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UK public spending watchdog finds that 63% of scheme’s users could have afforded housing without government help

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Thursday, June 13, 2019 – 10:23am

More than half of people who have used the government’s Help to Buy scheme since its introduction in 2013 have been relatively wealthy homeowners who could have purchased property without help from the state, a spending watchdog has found.

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The Help to Buy scheme was launched by then-Chancellor George Osborne in 2013 in a bid to “boost home ownership and housing supply by making it easier for people to get mortgages”, Politics Home reports.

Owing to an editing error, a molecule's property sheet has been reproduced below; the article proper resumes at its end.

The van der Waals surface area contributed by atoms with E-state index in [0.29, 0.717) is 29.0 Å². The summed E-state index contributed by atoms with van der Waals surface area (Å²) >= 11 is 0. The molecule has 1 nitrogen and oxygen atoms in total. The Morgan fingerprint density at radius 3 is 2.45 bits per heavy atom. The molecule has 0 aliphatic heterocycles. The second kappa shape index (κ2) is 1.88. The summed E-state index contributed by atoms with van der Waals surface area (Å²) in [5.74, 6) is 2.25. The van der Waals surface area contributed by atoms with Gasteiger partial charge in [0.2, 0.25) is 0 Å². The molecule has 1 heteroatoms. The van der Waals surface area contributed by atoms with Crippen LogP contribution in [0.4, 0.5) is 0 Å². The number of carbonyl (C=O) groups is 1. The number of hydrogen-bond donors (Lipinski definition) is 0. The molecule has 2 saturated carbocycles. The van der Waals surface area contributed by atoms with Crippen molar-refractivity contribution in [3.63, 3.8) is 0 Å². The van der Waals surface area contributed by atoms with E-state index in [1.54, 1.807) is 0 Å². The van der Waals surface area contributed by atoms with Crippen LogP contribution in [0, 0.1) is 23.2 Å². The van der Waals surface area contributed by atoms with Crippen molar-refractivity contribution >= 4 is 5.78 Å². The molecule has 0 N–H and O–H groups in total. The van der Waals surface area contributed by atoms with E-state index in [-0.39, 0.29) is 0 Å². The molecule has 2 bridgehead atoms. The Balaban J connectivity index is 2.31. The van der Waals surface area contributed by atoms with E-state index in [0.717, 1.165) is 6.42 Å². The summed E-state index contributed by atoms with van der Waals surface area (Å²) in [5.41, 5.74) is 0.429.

The scheme has allowed buyers to put down a deposit of as little as 5% on new-build homes worth up to £600,000 and receive an equity loan from the government to cover 40% of the property’s value in London, or 20% elsewhere, the Financial Times reports. The remainder is covered by a traditional mortgage.

However, a report by National Audit Office (NAO) this week has revealed that just 37% of the 211,000 people who have so far benefited from Help to Buy would not have been able to afford a property without the support, with the remaining two thirds of recipients already wealthy enough to buy a home without state handouts. Of this group, around 4% had a household income of more than £100,000.

Gareth Davies, head of the NAO, said: “Help to buy has increased home ownership and housing supply, particularly for first-time buyers. However, a proportion of participants could have afforded to buy a home without the government’s help.”

To some, the news is confirmation that the Help to Buy scheme has been a failure. Shadow Housing Secretary John …read more

Source:: The Week – All news

      

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Help to Buy: has the scheme been a failure?

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